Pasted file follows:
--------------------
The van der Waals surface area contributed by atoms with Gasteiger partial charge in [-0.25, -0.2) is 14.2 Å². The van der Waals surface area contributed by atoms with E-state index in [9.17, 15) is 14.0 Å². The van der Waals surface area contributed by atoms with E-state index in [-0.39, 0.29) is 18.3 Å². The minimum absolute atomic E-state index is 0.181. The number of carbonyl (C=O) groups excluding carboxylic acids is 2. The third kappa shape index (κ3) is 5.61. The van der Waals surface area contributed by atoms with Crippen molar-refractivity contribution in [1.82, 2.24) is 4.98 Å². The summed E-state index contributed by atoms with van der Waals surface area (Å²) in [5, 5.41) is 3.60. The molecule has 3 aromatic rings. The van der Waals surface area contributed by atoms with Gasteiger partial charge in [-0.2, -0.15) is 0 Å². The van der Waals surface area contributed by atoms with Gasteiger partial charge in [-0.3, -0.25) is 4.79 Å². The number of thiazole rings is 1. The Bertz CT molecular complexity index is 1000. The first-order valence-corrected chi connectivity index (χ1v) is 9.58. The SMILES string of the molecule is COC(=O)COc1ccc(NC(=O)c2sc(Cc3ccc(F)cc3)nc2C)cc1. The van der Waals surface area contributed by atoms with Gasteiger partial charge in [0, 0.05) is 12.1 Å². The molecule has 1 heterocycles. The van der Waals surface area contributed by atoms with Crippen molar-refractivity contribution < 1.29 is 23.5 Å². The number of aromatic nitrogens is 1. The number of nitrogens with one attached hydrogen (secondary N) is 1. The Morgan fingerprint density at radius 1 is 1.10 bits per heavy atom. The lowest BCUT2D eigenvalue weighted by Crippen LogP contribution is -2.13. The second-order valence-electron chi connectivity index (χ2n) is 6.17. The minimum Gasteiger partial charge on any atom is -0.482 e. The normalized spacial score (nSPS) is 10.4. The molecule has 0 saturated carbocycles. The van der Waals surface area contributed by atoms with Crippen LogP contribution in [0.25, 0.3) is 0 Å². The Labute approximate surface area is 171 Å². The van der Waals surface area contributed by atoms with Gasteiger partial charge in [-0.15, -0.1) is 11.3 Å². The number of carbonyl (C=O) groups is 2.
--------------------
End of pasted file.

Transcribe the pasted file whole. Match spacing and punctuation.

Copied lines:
The van der Waals surface area contributed by atoms with Gasteiger partial charge in [-0.25, -0.2) is 14.2 Å². The van der Waals surface area contributed by atoms with E-state index in [9.17, 15) is 14.0 Å². The van der Waals surface area contributed by atoms with E-state index in [-0.39, 0.29) is 18.3 Å². The minimum absolute atomic E-state index is 0.181. The number of carbonyl (C=O) groups excluding carboxylic acids is 2. The third kappa shape index (κ3) is 5.61. The van der Waals surface area contributed by atoms with Crippen molar-refractivity contribution in [1.82, 2.24) is 4.98 Å². The summed E-state index contributed by atoms with van der Waals surface area (Å²) in [5, 5.41) is 3.60. The molecule has 3 aromatic rings. The van der Waals surface area contributed by atoms with Gasteiger partial charge in [-0.2, -0.15) is 0 Å². The van der Waals surface area contributed by atoms with Gasteiger partial charge in [-0.3, -0.25) is 4.79 Å². The number of thiazole rings is 1. The Bertz CT molecular complexity index is 1000. The first-order valence-corrected chi connectivity index (χ1v) is 9.58. The SMILES string of the molecule is COC(=O)COc1ccc(NC(=O)c2sc(Cc3ccc(F)cc3)nc2C)cc1. The van der Waals surface area contributed by atoms with Gasteiger partial charge in [0, 0.05) is 12.1 Å². The molecule has 1 heterocycles. The van der Waals surface area contributed by atoms with Crippen molar-refractivity contribution < 1.29 is 23.5 Å². The number of aromatic nitrogens is 1. The number of nitrogens with one attached hydrogen (secondary N) is 1. The Morgan fingerprint density at radius 1 is 1.10 bits per heavy atom. The lowest BCUT2D eigenvalue weighted by Crippen LogP contribution is -2.13. The second-order valence-electron chi connectivity index (χ2n) is 6.17. The minimum Gasteiger partial charge on any atom is -0.482 e. The normalized spacial score (nSPS) is 10.4. The molecule has 0 saturated carbocycles. The van der Waals surface area contributed by atoms with Crippen LogP contribution in [0.25, 0.3) is 0 Å². The Labute approximate surface area is 171 Å². The van der Waals surface area contributed by atoms with Gasteiger partial charge in [-0.15, -0.1) is 11.3 Å². The number of carbonyl (C=O) groups is 2.